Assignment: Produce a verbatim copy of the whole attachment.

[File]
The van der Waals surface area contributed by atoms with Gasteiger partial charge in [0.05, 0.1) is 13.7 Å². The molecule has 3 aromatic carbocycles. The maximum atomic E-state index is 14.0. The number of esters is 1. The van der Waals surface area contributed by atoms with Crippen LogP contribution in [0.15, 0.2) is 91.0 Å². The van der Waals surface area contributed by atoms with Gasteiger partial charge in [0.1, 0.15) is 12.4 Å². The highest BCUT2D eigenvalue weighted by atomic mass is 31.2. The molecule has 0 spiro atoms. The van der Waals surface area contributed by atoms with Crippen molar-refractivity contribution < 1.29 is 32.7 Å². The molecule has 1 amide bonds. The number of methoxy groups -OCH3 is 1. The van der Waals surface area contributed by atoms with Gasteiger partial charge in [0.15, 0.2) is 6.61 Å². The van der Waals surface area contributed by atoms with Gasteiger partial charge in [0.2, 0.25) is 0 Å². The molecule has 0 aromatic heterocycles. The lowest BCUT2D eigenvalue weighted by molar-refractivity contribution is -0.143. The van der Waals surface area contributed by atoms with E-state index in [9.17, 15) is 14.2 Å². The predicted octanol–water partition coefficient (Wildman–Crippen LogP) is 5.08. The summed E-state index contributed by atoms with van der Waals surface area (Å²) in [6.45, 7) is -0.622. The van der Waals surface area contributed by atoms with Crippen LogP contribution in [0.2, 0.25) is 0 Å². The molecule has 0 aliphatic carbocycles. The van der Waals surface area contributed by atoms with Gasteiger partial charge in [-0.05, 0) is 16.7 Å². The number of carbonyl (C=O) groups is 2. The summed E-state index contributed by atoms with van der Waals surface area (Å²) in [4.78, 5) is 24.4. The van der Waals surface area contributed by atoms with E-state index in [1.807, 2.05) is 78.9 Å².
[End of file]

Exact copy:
The van der Waals surface area contributed by atoms with Gasteiger partial charge in [0.05, 0.1) is 13.7 Å². The molecule has 3 aromatic carbocycles. The maximum atomic E-state index is 14.0. The number of esters is 1. The van der Waals surface area contributed by atoms with Crippen LogP contribution in [0.15, 0.2) is 91.0 Å². The van der Waals surface area contributed by atoms with Gasteiger partial charge in [0.1, 0.15) is 12.4 Å². The highest BCUT2D eigenvalue weighted by atomic mass is 31.2. The molecule has 0 spiro atoms. The van der Waals surface area contributed by atoms with Crippen molar-refractivity contribution < 1.29 is 32.7 Å². The molecule has 1 amide bonds. The number of methoxy groups -OCH3 is 1. The van der Waals surface area contributed by atoms with Gasteiger partial charge in [0.15, 0.2) is 6.61 Å². The van der Waals surface area contributed by atoms with Gasteiger partial charge in [0.2, 0.25) is 0 Å². The molecule has 0 aromatic heterocycles. The lowest BCUT2D eigenvalue weighted by molar-refractivity contribution is -0.143. The van der Waals surface area contributed by atoms with E-state index in [9.17, 15) is 14.2 Å². The predicted octanol–water partition coefficient (Wildman–Crippen LogP) is 5.08. The summed E-state index contributed by atoms with van der Waals surface area (Å²) in [6.45, 7) is -0.622. The van der Waals surface area contributed by atoms with Crippen LogP contribution in [0.2, 0.25) is 0 Å². The molecule has 0 aliphatic carbocycles. The van der Waals surface area contributed by atoms with Gasteiger partial charge in [-0.05, 0) is 16.7 Å². The number of carbonyl (C=O) groups is 2. The summed E-state index contributed by atoms with van der Waals surface area (Å²) in [4.78, 5) is 24.4. The van der Waals surface area contributed by atoms with E-state index in [1.807, 2.05) is 78.9 Å².